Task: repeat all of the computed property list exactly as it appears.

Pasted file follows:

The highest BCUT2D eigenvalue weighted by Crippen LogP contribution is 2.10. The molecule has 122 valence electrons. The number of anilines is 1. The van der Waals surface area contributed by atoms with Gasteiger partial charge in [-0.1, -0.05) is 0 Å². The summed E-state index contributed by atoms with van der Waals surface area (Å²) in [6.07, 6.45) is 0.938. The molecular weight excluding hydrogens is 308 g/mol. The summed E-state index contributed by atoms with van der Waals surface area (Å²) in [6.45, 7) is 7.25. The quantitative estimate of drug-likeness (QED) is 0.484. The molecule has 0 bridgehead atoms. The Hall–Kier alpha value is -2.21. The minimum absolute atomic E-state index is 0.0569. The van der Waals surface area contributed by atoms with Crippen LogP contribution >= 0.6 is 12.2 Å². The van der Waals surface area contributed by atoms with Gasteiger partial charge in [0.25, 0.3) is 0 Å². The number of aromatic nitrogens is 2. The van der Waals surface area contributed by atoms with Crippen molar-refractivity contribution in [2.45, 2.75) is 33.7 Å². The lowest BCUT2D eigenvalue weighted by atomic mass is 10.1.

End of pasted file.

The highest BCUT2D eigenvalue weighted by Crippen LogP contribution is 2.10. The molecule has 122 valence electrons. The number of anilines is 1. The van der Waals surface area contributed by atoms with Gasteiger partial charge in [-0.1, -0.05) is 0 Å². The summed E-state index contributed by atoms with van der Waals surface area (Å²) in [6.07, 6.45) is 0.938. The molecular weight excluding hydrogens is 308 g/mol. The summed E-state index contributed by atoms with van der Waals surface area (Å²) in [6.45, 7) is 7.25. The quantitative estimate of drug-likeness (QED) is 0.484. The molecule has 0 bridgehead atoms. The Hall–Kier alpha value is -2.21. The minimum absolute atomic E-state index is 0.0569. The van der Waals surface area contributed by atoms with Crippen LogP contribution >= 0.6 is 12.2 Å². The van der Waals surface area contributed by atoms with Gasteiger partial charge in [0.25, 0.3) is 0 Å². The number of aromatic nitrogens is 2. The van der Waals surface area contributed by atoms with Crippen molar-refractivity contribution in [2.45, 2.75) is 33.7 Å². The lowest BCUT2D eigenvalue weighted by atomic mass is 10.1.